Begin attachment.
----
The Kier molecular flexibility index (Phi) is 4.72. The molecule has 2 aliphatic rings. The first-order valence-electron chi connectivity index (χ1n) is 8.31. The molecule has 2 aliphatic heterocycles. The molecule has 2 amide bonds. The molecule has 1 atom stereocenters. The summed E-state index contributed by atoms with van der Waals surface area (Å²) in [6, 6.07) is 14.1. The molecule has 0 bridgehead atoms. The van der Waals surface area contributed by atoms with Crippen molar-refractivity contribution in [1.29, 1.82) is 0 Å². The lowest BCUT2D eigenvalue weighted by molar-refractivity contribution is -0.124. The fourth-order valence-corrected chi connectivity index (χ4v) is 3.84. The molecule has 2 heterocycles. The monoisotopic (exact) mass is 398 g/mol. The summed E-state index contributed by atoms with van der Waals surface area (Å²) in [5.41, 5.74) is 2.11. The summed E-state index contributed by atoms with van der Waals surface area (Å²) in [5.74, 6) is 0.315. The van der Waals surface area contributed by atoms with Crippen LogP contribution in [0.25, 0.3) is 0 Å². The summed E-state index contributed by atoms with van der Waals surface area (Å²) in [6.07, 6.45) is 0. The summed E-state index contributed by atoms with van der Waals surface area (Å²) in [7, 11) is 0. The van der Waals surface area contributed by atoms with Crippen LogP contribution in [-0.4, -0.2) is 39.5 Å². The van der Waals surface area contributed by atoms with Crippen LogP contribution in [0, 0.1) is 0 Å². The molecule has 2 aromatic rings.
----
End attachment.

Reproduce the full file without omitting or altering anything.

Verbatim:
The Kier molecular flexibility index (Phi) is 4.72. The molecule has 2 aliphatic rings. The first-order valence-electron chi connectivity index (χ1n) is 8.31. The molecule has 2 aliphatic heterocycles. The molecule has 2 amide bonds. The molecule has 1 atom stereocenters. The summed E-state index contributed by atoms with van der Waals surface area (Å²) in [6, 6.07) is 14.1. The molecule has 0 bridgehead atoms. The van der Waals surface area contributed by atoms with Crippen molar-refractivity contribution in [1.29, 1.82) is 0 Å². The lowest BCUT2D eigenvalue weighted by molar-refractivity contribution is -0.124. The fourth-order valence-corrected chi connectivity index (χ4v) is 3.84. The molecule has 2 heterocycles. The monoisotopic (exact) mass is 398 g/mol. The summed E-state index contributed by atoms with van der Waals surface area (Å²) in [5.41, 5.74) is 2.11. The summed E-state index contributed by atoms with van der Waals surface area (Å²) in [5.74, 6) is 0.315. The van der Waals surface area contributed by atoms with Crippen LogP contribution in [0.25, 0.3) is 0 Å². The summed E-state index contributed by atoms with van der Waals surface area (Å²) in [6.07, 6.45) is 0. The summed E-state index contributed by atoms with van der Waals surface area (Å²) in [7, 11) is 0. The van der Waals surface area contributed by atoms with Crippen LogP contribution in [-0.4, -0.2) is 39.5 Å². The van der Waals surface area contributed by atoms with Crippen LogP contribution in [0, 0.1) is 0 Å². The molecule has 2 aromatic rings.